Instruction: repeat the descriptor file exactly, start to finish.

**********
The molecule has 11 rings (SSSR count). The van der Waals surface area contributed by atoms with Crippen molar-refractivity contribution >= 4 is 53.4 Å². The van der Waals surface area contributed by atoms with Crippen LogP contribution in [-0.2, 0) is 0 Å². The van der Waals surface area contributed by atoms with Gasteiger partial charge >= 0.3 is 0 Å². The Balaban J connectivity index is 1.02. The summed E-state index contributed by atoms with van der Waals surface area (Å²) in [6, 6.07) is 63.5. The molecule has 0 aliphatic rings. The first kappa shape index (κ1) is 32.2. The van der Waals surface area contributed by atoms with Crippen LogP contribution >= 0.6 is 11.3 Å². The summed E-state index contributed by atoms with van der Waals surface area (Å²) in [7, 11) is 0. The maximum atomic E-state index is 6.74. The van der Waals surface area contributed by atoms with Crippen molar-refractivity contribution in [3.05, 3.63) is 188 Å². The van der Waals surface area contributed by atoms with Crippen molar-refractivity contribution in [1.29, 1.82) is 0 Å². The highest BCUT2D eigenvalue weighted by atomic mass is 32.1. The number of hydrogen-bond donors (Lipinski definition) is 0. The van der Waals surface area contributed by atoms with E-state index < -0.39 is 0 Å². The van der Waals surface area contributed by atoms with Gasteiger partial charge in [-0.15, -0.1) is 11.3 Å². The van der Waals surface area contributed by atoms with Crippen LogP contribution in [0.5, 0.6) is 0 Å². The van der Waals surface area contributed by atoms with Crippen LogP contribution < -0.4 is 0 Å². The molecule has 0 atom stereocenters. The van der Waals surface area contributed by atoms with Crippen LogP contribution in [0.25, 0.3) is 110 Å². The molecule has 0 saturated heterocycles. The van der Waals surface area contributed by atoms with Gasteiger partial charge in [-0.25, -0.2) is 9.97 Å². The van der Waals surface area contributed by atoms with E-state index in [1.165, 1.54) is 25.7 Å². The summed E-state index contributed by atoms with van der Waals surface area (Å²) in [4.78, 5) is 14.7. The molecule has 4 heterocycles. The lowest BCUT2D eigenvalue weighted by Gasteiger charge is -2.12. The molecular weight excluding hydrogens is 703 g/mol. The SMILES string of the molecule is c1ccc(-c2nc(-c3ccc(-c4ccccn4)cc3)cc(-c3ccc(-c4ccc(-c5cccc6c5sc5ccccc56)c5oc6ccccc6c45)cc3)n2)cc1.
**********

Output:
The molecule has 11 rings (SSSR count). The van der Waals surface area contributed by atoms with Crippen molar-refractivity contribution >= 4 is 53.4 Å². The van der Waals surface area contributed by atoms with Crippen LogP contribution in [-0.2, 0) is 0 Å². The van der Waals surface area contributed by atoms with Gasteiger partial charge >= 0.3 is 0 Å². The Balaban J connectivity index is 1.02. The summed E-state index contributed by atoms with van der Waals surface area (Å²) in [6, 6.07) is 63.5. The molecule has 0 aliphatic rings. The first kappa shape index (κ1) is 32.2. The van der Waals surface area contributed by atoms with Crippen LogP contribution >= 0.6 is 11.3 Å². The summed E-state index contributed by atoms with van der Waals surface area (Å²) in [7, 11) is 0. The maximum atomic E-state index is 6.74. The van der Waals surface area contributed by atoms with Crippen molar-refractivity contribution in [3.05, 3.63) is 188 Å². The van der Waals surface area contributed by atoms with Crippen molar-refractivity contribution in [1.29, 1.82) is 0 Å². The highest BCUT2D eigenvalue weighted by atomic mass is 32.1. The number of hydrogen-bond donors (Lipinski definition) is 0. The van der Waals surface area contributed by atoms with E-state index < -0.39 is 0 Å². The van der Waals surface area contributed by atoms with Gasteiger partial charge in [-0.15, -0.1) is 11.3 Å². The van der Waals surface area contributed by atoms with Crippen LogP contribution in [0.5, 0.6) is 0 Å². The van der Waals surface area contributed by atoms with Crippen LogP contribution < -0.4 is 0 Å². The molecule has 0 atom stereocenters. The van der Waals surface area contributed by atoms with Crippen LogP contribution in [0.25, 0.3) is 110 Å². The molecule has 0 saturated heterocycles. The van der Waals surface area contributed by atoms with Gasteiger partial charge in [-0.25, -0.2) is 9.97 Å². The van der Waals surface area contributed by atoms with E-state index in [1.165, 1.54) is 25.7 Å². The summed E-state index contributed by atoms with van der Waals surface area (Å²) in [4.78, 5) is 14.7. The molecule has 4 heterocycles. The lowest BCUT2D eigenvalue weighted by Gasteiger charge is -2.12. The molecular weight excluding hydrogens is 703 g/mol. The SMILES string of the molecule is c1ccc(-c2nc(-c3ccc(-c4ccccn4)cc3)cc(-c3ccc(-c4ccc(-c5cccc6c5sc5ccccc56)c5oc6ccccc6c45)cc3)n2)cc1.